Many countries have adopted plans designed to help their economies recover from the global financial crisis. Unfortunately, those have mostly concentrated on saving banks and companies on the one hand, and on stimulating consumption on the other. Amazingly, there has been relatively little emphasis on the labor market policies needed to save jobs and protect wages. One wonders who is meant to do all the consuming if unemployment keeps rising and wages keep falling (at least in real terms)?
The FLA has been drawn to the impact the crisis is having at the bottom-end of the global supply chain, far from the banks and brokerage houses where the crisis first erupted. The countries that make the consumer goods that our consumption-driven economic bubble fed on have experienced a tsunami of factory closures and layoffs. In an attempt to help buyers, suppliers and worker representatives deal with that tsunami, the FLA has been on the ground in a few locations convening meetings to see how governments, employers and trade unions can work together to handle retrenchments in a socially responsible way.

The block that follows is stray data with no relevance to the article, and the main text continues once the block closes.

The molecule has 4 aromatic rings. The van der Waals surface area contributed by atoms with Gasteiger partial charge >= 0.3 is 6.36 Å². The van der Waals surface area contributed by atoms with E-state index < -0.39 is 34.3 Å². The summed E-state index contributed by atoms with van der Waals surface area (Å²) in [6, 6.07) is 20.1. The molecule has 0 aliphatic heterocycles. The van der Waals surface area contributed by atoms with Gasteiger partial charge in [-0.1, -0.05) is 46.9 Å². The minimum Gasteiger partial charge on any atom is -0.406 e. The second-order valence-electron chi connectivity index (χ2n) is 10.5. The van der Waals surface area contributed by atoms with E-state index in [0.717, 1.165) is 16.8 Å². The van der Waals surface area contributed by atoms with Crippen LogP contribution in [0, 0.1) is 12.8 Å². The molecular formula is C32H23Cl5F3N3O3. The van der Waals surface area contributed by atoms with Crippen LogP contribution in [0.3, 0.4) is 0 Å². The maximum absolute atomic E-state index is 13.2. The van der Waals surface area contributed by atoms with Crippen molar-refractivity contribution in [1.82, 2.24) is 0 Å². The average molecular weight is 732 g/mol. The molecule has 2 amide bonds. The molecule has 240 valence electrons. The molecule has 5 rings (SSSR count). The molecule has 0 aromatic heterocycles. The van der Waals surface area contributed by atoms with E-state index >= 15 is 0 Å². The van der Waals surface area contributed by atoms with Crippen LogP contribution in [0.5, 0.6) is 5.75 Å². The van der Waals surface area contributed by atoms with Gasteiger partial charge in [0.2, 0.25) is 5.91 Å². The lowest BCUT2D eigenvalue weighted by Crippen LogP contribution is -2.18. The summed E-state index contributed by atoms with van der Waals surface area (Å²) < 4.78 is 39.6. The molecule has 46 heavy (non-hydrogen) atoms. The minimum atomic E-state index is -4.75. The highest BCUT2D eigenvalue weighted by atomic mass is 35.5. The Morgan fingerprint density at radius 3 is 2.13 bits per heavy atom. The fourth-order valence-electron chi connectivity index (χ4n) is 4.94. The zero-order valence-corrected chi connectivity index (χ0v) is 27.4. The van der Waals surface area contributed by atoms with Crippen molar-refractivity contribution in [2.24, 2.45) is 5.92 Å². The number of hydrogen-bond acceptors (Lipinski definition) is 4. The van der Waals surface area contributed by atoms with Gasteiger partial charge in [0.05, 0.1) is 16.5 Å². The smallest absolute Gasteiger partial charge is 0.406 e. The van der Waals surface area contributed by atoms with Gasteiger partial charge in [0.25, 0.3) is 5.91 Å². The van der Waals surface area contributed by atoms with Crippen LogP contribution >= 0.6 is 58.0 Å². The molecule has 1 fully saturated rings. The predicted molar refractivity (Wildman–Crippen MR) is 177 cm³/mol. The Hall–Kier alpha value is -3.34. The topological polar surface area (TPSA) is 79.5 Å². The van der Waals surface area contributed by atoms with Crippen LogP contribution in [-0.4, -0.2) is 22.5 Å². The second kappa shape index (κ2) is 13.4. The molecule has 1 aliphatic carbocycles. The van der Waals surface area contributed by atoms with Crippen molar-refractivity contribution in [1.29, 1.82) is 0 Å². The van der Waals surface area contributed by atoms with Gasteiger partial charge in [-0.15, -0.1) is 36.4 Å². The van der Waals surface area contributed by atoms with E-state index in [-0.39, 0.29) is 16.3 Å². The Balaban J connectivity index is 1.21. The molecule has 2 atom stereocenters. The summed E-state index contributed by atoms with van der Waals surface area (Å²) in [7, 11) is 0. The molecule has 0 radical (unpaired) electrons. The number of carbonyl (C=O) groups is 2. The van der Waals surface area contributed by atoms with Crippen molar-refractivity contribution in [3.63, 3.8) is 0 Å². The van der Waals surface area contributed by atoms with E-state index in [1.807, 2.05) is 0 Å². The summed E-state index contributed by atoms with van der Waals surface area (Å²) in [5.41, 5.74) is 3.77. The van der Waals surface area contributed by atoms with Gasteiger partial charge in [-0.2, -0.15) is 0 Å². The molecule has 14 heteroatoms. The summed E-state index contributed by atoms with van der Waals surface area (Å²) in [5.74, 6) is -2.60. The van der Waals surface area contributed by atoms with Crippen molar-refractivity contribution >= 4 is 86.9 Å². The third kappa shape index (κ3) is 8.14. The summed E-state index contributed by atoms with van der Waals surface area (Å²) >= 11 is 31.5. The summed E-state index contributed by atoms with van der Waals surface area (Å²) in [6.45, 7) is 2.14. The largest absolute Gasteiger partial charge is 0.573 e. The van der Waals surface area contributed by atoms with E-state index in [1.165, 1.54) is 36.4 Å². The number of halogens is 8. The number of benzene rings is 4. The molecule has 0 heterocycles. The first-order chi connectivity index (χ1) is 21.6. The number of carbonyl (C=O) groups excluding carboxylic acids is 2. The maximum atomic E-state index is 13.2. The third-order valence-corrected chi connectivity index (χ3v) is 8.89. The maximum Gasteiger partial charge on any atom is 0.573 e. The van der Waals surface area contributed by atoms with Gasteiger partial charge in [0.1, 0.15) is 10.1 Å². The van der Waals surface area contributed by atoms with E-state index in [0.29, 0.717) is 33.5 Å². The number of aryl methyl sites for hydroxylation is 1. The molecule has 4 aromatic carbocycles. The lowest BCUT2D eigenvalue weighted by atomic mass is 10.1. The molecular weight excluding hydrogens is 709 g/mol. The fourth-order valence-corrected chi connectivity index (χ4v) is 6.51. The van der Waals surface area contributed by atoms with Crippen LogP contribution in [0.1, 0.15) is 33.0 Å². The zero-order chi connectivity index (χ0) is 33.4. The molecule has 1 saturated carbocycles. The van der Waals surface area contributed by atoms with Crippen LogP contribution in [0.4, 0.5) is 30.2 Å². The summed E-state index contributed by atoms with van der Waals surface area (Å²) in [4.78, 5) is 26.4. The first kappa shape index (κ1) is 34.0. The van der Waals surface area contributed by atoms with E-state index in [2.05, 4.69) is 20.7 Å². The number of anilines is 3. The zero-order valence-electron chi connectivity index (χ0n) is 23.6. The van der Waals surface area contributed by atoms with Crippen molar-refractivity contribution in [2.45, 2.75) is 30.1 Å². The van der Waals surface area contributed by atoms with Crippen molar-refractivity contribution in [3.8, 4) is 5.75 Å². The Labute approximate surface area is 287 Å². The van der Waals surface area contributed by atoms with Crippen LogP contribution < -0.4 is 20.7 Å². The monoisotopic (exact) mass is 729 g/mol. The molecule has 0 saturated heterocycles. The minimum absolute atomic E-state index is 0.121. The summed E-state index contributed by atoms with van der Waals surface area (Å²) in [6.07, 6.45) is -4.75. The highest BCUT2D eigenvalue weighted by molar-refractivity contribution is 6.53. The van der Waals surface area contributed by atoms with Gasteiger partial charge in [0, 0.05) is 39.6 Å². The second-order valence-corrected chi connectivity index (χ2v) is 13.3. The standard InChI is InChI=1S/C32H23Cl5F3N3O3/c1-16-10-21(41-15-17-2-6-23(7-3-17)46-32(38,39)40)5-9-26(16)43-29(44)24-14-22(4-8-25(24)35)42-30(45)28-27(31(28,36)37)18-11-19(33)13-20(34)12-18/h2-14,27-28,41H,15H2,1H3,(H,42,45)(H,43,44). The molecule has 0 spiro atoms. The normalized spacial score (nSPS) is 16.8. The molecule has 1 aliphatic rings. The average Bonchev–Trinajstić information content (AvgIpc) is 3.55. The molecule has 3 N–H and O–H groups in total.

Recently, the FLA was in Guanzhou, China, where we conducted a meeting that brought together a major brand-name buyer, its local suppliers and representatives from the Ministry of Commerce, Ministry of Human Resources and Social Security and the All China Federation of Trade Unions (ACFTU) for this purpose. Read the rest of this entry »